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ESO is not doing as well as hoped/expected. I hate to make a categorical statement like that, particularly given (as has frequently been pointed out) we have no actual figures for this. But really, even those denying this must feel the truth behind it.
As an ES and MMORPG fan, and former ESO fan, I've thought a lot about this game. I feel the same way as I've seen so many other state while I was playing, that "I want to have fun" or "I want the game to succeed". But by those very sentiments the game is, simply put, not good enough, we just "want" it to be.
There have been clearly multiple issues with this game that have been discussed many, many times. Most I feel seem to skirt around the core issues and point to bugs, lag, bots, VR levels and so on. To me these are just symptoms. Many MMORPGs have plenty of bugs, lag, etc but these are often forgiven in a suitably engaging game (and look, I know there will always be people who complain about these things in any MMORPG, but there is little doubt in ESO these complains have overshadowed the game to a larger degree, and there is a reason for this). I see less forgiveness for these things in ESO, which is reflected in the average/poor reception the game received in general and the rapidly falling numbers. I honestly feel if all the bugs, bots, lag, etc were completely fixed the game would still be doing poorly.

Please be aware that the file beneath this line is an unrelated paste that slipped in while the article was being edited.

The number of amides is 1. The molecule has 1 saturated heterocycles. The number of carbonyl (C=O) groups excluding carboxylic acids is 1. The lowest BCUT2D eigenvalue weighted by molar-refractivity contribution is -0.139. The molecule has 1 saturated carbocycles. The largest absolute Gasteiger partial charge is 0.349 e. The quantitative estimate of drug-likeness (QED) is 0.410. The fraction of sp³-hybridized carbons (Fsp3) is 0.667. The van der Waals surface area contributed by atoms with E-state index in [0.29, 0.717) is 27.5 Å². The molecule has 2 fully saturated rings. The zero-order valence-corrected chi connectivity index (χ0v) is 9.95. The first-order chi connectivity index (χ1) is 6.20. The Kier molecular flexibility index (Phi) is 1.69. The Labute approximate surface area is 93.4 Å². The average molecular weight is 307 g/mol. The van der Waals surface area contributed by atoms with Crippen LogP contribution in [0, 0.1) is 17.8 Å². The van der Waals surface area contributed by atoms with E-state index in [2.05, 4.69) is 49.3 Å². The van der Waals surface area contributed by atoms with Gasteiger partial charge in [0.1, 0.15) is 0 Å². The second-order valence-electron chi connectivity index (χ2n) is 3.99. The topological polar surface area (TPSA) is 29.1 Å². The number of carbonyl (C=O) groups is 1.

I think the fundamental reason for the game's problems and reception is the design team and their vision for this game. By which I mean the team they hired to develop the game came from other MMORPGs, and they've carried their 'baggage' across. It feels so much like the fundamental ES concepts such as open world exploration has been ignored in favour of "Oh, but we did it this way when I was in the development team of the xxxxxx MMORPG".
Don't mistake me, I am fully aware that, as an MMORPG, ESO was not able to be 'Skyrim online', but I feel that the focus leaned too far toward developing a fairly standard MMORPG, and this happened because devs who had worked on other MMORPGs were hired to not just support, but to lead the project. And thus we have ZOS. A better way, I feel, would have been to let Bethesda to develop and lead, while utilising the MMORPG knowledge of people such as Matt Frior, Paul Sage, et al on a consultatory basis. We'd have a game driven by the wonderful vision of Bethesda devs, but backed up by the technical MMORPG skills of Frior/Sage.
To summarise: many people expected ES, at it's core, but online and were disappointed. But nevertheless, though many changes to the single player ES structure were needed to make an ES-O (including many unrealised or unexpected by ES fans), the dev team, by dint of their backgrounds, discarded an unnecessarily large component of Elder Scrolls when making the game.